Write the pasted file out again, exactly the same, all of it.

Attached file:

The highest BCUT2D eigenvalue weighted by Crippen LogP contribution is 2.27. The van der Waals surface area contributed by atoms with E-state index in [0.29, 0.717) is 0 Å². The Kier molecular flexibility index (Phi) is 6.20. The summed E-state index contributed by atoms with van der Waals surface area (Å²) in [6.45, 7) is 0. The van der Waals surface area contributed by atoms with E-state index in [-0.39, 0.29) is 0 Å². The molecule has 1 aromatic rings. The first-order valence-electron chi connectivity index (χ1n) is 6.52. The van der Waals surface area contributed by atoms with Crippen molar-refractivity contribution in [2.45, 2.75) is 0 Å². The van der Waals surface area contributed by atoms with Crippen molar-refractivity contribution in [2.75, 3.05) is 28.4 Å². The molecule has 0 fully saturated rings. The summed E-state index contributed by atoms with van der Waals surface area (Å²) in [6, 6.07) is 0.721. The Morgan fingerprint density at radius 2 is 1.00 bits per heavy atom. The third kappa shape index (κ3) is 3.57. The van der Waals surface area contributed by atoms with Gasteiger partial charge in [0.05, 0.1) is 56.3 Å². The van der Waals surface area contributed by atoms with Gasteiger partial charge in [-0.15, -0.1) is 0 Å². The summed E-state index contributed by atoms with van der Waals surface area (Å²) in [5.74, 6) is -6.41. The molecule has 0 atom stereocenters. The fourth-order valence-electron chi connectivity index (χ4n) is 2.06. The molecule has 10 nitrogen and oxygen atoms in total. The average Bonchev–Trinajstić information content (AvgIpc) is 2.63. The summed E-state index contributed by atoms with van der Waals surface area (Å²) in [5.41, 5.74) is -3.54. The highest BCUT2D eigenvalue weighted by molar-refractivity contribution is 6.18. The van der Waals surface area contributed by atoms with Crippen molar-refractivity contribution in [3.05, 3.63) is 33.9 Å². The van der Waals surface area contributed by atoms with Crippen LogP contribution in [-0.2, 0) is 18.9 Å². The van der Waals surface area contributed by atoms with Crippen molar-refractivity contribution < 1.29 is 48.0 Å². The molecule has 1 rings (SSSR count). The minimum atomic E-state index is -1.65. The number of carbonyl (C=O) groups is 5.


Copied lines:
The highest BCUT2D eigenvalue weighted by Crippen LogP contribution is 2.27. The van der Waals surface area contributed by atoms with E-state index in [0.29, 0.717) is 0 Å². The Kier molecular flexibility index (Phi) is 6.20. The summed E-state index contributed by atoms with van der Waals surface area (Å²) in [6.45, 7) is 0. The van der Waals surface area contributed by atoms with E-state index in [-0.39, 0.29) is 0 Å². The molecule has 1 aromatic rings. The first-order valence-electron chi connectivity index (χ1n) is 6.52. The van der Waals surface area contributed by atoms with Crippen molar-refractivity contribution in [2.45, 2.75) is 0 Å². The van der Waals surface area contributed by atoms with Crippen molar-refractivity contribution in [2.75, 3.05) is 28.4 Å². The molecule has 0 fully saturated rings. The summed E-state index contributed by atoms with van der Waals surface area (Å²) in [6, 6.07) is 0.721. The Morgan fingerprint density at radius 2 is 1.00 bits per heavy atom. The third kappa shape index (κ3) is 3.57. The van der Waals surface area contributed by atoms with Gasteiger partial charge in [0.05, 0.1) is 56.3 Å². The van der Waals surface area contributed by atoms with Gasteiger partial charge in [-0.15, -0.1) is 0 Å². The summed E-state index contributed by atoms with van der Waals surface area (Å²) in [5.74, 6) is -6.41. The molecule has 0 atom stereocenters. The fourth-order valence-electron chi connectivity index (χ4n) is 2.06. The molecule has 10 nitrogen and oxygen atoms in total. The average Bonchev–Trinajstić information content (AvgIpc) is 2.63. The summed E-state index contributed by atoms with van der Waals surface area (Å²) in [5.41, 5.74) is -3.54. The highest BCUT2D eigenvalue weighted by molar-refractivity contribution is 6.18. The van der Waals surface area contributed by atoms with Crippen molar-refractivity contribution in [3.05, 3.63) is 33.9 Å². The van der Waals surface area contributed by atoms with Crippen LogP contribution in [-0.2, 0) is 18.9 Å². The van der Waals surface area contributed by atoms with Crippen molar-refractivity contribution < 1.29 is 48.0 Å². The molecule has 1 rings (SSSR count). The minimum atomic E-state index is -1.65. The number of carbonyl (C=O) groups is 5.